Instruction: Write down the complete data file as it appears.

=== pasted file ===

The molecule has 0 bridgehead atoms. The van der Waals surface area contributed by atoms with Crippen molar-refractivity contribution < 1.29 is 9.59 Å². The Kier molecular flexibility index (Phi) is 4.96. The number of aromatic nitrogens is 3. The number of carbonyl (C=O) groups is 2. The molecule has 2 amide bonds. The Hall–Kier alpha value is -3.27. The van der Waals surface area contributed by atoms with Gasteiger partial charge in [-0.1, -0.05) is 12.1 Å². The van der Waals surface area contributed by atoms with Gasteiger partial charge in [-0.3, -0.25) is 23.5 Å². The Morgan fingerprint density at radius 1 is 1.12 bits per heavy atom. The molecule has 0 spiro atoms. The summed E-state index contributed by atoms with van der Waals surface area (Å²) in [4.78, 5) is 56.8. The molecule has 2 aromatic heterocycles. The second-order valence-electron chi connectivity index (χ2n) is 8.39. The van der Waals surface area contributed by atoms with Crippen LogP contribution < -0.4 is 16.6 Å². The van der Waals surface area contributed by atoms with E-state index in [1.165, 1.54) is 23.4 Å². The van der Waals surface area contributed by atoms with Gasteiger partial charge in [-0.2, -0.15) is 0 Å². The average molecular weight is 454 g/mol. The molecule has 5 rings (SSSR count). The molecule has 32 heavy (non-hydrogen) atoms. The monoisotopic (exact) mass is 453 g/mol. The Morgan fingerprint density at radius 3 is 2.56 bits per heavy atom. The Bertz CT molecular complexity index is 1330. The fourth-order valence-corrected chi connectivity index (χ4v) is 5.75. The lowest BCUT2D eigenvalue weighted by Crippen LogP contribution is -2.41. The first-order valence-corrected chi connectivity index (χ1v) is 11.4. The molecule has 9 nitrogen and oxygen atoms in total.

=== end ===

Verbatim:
The molecule has 0 bridgehead atoms. The van der Waals surface area contributed by atoms with Crippen molar-refractivity contribution < 1.29 is 9.59 Å². The Kier molecular flexibility index (Phi) is 4.96. The number of aromatic nitrogens is 3. The number of carbonyl (C=O) groups is 2. The molecule has 2 amide bonds. The Hall–Kier alpha value is -3.27. The van der Waals surface area contributed by atoms with Gasteiger partial charge in [-0.1, -0.05) is 12.1 Å². The van der Waals surface area contributed by atoms with Gasteiger partial charge in [-0.3, -0.25) is 23.5 Å². The Morgan fingerprint density at radius 1 is 1.12 bits per heavy atom. The molecule has 0 spiro atoms. The summed E-state index contributed by atoms with van der Waals surface area (Å²) in [4.78, 5) is 56.8. The molecule has 2 aromatic heterocycles. The second-order valence-electron chi connectivity index (χ2n) is 8.39. The van der Waals surface area contributed by atoms with Crippen LogP contribution < -0.4 is 16.6 Å². The van der Waals surface area contributed by atoms with E-state index in [1.165, 1.54) is 23.4 Å². The van der Waals surface area contributed by atoms with Gasteiger partial charge in [-0.2, -0.15) is 0 Å². The average molecular weight is 454 g/mol. The molecule has 5 rings (SSSR count). The molecule has 32 heavy (non-hydrogen) atoms. The monoisotopic (exact) mass is 453 g/mol. The Morgan fingerprint density at radius 3 is 2.56 bits per heavy atom. The Bertz CT molecular complexity index is 1330. The fourth-order valence-corrected chi connectivity index (χ4v) is 5.75. The lowest BCUT2D eigenvalue weighted by Crippen LogP contribution is -2.41. The first-order valence-corrected chi connectivity index (χ1v) is 11.4. The molecule has 9 nitrogen and oxygen atoms in total.